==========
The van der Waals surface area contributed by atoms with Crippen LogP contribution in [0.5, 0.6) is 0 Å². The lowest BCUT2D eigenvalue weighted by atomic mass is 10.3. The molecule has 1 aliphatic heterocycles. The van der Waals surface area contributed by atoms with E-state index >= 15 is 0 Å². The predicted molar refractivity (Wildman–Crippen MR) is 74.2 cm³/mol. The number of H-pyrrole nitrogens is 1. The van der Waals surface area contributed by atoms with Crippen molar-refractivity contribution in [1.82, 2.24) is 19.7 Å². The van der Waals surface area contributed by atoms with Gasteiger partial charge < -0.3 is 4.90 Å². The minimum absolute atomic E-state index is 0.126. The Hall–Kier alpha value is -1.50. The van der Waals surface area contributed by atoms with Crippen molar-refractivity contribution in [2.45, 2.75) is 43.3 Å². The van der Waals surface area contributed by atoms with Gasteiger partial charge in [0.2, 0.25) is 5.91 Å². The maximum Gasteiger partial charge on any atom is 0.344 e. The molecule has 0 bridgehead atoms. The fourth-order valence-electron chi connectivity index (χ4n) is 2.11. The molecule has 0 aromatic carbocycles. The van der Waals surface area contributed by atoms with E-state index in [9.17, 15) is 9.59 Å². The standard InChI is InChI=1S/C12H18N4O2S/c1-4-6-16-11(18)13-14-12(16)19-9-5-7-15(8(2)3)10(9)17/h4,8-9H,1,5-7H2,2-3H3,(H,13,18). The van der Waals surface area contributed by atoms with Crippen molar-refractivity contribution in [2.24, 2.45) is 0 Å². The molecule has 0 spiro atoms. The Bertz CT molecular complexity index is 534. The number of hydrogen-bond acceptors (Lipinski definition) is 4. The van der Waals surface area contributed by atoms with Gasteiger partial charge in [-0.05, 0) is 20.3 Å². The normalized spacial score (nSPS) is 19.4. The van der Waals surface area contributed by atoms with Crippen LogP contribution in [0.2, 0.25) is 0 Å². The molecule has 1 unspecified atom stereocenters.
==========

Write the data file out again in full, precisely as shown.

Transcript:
The van der Waals surface area contributed by atoms with Crippen LogP contribution in [0.5, 0.6) is 0 Å². The lowest BCUT2D eigenvalue weighted by atomic mass is 10.3. The molecule has 1 aliphatic heterocycles. The van der Waals surface area contributed by atoms with E-state index >= 15 is 0 Å². The predicted molar refractivity (Wildman–Crippen MR) is 74.2 cm³/mol. The number of H-pyrrole nitrogens is 1. The van der Waals surface area contributed by atoms with Crippen molar-refractivity contribution in [1.82, 2.24) is 19.7 Å². The van der Waals surface area contributed by atoms with Gasteiger partial charge < -0.3 is 4.90 Å². The minimum absolute atomic E-state index is 0.126. The Hall–Kier alpha value is -1.50. The van der Waals surface area contributed by atoms with Crippen molar-refractivity contribution in [2.45, 2.75) is 43.3 Å². The van der Waals surface area contributed by atoms with Gasteiger partial charge in [0.2, 0.25) is 5.91 Å². The maximum Gasteiger partial charge on any atom is 0.344 e. The molecule has 0 bridgehead atoms. The fourth-order valence-electron chi connectivity index (χ4n) is 2.11. The molecule has 0 aromatic carbocycles. The van der Waals surface area contributed by atoms with E-state index in [9.17, 15) is 9.59 Å². The standard InChI is InChI=1S/C12H18N4O2S/c1-4-6-16-11(18)13-14-12(16)19-9-5-7-15(8(2)3)10(9)17/h4,8-9H,1,5-7H2,2-3H3,(H,13,18). The van der Waals surface area contributed by atoms with Crippen molar-refractivity contribution in [2.24, 2.45) is 0 Å². The molecule has 0 spiro atoms. The Bertz CT molecular complexity index is 534. The number of hydrogen-bond acceptors (Lipinski definition) is 4. The van der Waals surface area contributed by atoms with Gasteiger partial charge in [-0.05, 0) is 20.3 Å². The normalized spacial score (nSPS) is 19.4. The van der Waals surface area contributed by atoms with Crippen LogP contribution in [0.2, 0.25) is 0 Å². The molecule has 1 unspecified atom stereocenters.